It was the next day before Kara was able to cuddle her daughter for the first time.

And the day after that Leo came to meet his little sister with gran Amanda Langlands, who he stayed with while Kara was in hospital.

Leo meeting his little sister. Image: Kara Langlands.

Kara said: “The minute she heard his voice her eyes opened and she was looking at him.”

Throughout Elle’s time in hospital Kara and Lennon, who are not a couple, stayed at the neighbouring Ronald McDonald House family accommodation, which Kara described as a godsend.

Elle defied doctors, who said she would be too tired to feed, by breastfeeding at five days old.

Kara said: “When she latched on you couldn’t get the smile off my face. There were so many things we were told she wouldn’t do and she did.”

When Elle was 19 days old, a stent procedure was conducted which it was hoped would allow her to go home until her heart was fully repaired at a later date.

After the operation she did well. She was breathing by herself and was taken out of her incubator.

That was probably my worst night ever. I stayed awake the whole night just looking at her.”

But just days later Kara and Lennon’s hopes were dashed when alarms sounded on Elle’s monitors. The stent had failed.

Kara said: “We were told we wouldn’t be able to go home until she had had her open heart surgery.”

A date was set for the procedure – a major operation for anyone let alone a tiny baby and not without its risks.

Kara said: “I felt sick but I was so happy at the same time. I knew she needed it and I wanted her home, I wanted to be home with Leo.”

The night before Elle’s surgery, Kara and Lennon stayed at her bedside.

Kara said: “I think that was probably my worst night ever. I stayed awake the whole night just looking at her.”

The following morning Kara carried Elle down to the pre-op room.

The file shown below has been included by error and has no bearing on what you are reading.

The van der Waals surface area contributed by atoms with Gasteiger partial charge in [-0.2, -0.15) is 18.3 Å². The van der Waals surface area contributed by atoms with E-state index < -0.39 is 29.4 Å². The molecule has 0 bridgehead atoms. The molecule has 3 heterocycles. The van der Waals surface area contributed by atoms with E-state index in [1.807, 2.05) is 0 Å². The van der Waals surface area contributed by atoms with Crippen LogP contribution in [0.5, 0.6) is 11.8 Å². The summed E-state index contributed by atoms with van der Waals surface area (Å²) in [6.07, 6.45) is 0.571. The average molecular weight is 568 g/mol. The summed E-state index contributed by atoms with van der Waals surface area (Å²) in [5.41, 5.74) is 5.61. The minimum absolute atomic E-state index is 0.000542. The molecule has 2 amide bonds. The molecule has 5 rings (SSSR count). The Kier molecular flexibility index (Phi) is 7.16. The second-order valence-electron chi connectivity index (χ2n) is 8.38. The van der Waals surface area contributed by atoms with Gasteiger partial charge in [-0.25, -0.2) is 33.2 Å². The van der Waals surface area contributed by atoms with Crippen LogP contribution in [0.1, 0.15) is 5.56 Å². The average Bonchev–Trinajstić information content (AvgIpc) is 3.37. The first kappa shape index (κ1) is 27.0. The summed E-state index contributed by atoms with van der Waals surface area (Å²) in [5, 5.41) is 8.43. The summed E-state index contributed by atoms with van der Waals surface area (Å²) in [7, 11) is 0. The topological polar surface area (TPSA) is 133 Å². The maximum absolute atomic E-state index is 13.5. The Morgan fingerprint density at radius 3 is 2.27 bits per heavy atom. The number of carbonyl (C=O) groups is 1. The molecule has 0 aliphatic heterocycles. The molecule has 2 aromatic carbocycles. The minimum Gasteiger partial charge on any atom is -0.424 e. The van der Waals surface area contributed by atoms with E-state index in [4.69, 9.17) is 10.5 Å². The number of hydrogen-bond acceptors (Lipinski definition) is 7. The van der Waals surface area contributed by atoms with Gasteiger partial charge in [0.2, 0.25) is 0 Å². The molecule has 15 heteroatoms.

“I put her down on the bed then everything happened so quickly,” she said.

“They put a mask on her and by they time they took the oxygen off and put medication into her they needed her through.

“But I just didn’t want to let her go.”

Before her operation. Image: Kara Langlands.

They were told the surgery would take eight hours and advised the family to go away and try to do something to take their minds off it.

While Lennon’s dad was with him, Kara went shopping in Glasgow with her mum and her best friend Megan but the hours dragged by.

She said: “We phoned for an update about 4pm and we were told it was all going well.

“Then we phoned again at 6pm and we were told things were progressing slowly.”

That change in message struck fear in to Kara’s heart.

She said: “We phoned every hour thereafter but weren’t told anything more.

A second hole in her heart

“At 2am we were told she would be getting taken to recovery soon.”

When they arrived at the hospital, they were assured Elle was well and the repair was a success but there had been a major hitch during the operation.

When the surgery was almost complete, another hole was found at the back of her heart and the whole repair had to be undone and started from scratch.

Elle had been on bypass and her heart stopped for 699 minutes.

When Kara was eventually allowed to see her at 4am, the sight of her baby hooked up to machines and swollen post-surgery was overwhelming.